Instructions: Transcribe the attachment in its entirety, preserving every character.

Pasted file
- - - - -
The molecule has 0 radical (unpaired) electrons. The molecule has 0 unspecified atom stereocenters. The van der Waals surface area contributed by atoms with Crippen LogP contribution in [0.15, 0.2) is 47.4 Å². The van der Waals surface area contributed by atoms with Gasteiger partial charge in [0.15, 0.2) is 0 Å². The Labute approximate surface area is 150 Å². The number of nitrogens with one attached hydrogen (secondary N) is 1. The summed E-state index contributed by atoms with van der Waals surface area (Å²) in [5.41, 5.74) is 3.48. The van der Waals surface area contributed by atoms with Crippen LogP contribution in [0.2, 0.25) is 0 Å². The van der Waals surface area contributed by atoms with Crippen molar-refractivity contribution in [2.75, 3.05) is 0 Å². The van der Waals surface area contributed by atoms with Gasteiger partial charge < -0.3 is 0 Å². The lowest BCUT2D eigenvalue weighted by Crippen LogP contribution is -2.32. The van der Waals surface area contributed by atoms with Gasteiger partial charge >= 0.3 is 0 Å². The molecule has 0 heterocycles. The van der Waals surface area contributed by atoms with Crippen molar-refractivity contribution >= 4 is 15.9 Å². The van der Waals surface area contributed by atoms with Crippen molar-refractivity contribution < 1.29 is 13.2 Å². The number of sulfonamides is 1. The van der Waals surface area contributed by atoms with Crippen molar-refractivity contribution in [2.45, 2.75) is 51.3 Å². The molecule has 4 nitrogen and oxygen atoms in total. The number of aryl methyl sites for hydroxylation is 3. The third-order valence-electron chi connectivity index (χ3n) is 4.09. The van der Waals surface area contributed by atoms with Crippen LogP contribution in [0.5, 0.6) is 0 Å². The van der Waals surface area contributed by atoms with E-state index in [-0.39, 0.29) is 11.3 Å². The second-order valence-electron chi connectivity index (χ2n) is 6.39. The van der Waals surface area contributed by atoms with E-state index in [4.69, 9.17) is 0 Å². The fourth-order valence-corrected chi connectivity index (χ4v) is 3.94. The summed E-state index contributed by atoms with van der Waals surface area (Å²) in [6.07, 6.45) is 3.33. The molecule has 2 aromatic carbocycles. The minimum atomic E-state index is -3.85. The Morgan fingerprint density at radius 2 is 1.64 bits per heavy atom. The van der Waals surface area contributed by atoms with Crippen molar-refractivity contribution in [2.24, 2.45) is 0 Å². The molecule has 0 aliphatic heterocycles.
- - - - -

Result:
The molecule has 0 radical (unpaired) electrons. The molecule has 0 unspecified atom stereocenters. The van der Waals surface area contributed by atoms with Crippen LogP contribution in [0.15, 0.2) is 47.4 Å². The van der Waals surface area contributed by atoms with Gasteiger partial charge in [0.15, 0.2) is 0 Å². The Labute approximate surface area is 150 Å². The number of nitrogens with one attached hydrogen (secondary N) is 1. The summed E-state index contributed by atoms with van der Waals surface area (Å²) in [5.41, 5.74) is 3.48. The van der Waals surface area contributed by atoms with Crippen LogP contribution in [0.2, 0.25) is 0 Å². The van der Waals surface area contributed by atoms with Crippen molar-refractivity contribution in [2.75, 3.05) is 0 Å². The van der Waals surface area contributed by atoms with Gasteiger partial charge < -0.3 is 0 Å². The lowest BCUT2D eigenvalue weighted by Crippen LogP contribution is -2.32. The van der Waals surface area contributed by atoms with Gasteiger partial charge >= 0.3 is 0 Å². The molecule has 0 heterocycles. The van der Waals surface area contributed by atoms with Crippen molar-refractivity contribution >= 4 is 15.9 Å². The van der Waals surface area contributed by atoms with Crippen molar-refractivity contribution < 1.29 is 13.2 Å². The number of sulfonamides is 1. The van der Waals surface area contributed by atoms with Crippen molar-refractivity contribution in [2.45, 2.75) is 51.3 Å². The molecule has 4 nitrogen and oxygen atoms in total. The number of aryl methyl sites for hydroxylation is 3. The third-order valence-electron chi connectivity index (χ3n) is 4.09. The van der Waals surface area contributed by atoms with Crippen LogP contribution in [0.5, 0.6) is 0 Å². The van der Waals surface area contributed by atoms with E-state index in [-0.39, 0.29) is 11.3 Å². The second-order valence-electron chi connectivity index (χ2n) is 6.39. The van der Waals surface area contributed by atoms with E-state index in [4.69, 9.17) is 0 Å². The fourth-order valence-corrected chi connectivity index (χ4v) is 3.94. The summed E-state index contributed by atoms with van der Waals surface area (Å²) in [6.07, 6.45) is 3.33. The molecule has 2 aromatic carbocycles. The minimum atomic E-state index is -3.85. The Morgan fingerprint density at radius 2 is 1.64 bits per heavy atom. The van der Waals surface area contributed by atoms with Crippen molar-refractivity contribution in [2.24, 2.45) is 0 Å². The molecule has 0 aliphatic heterocycles.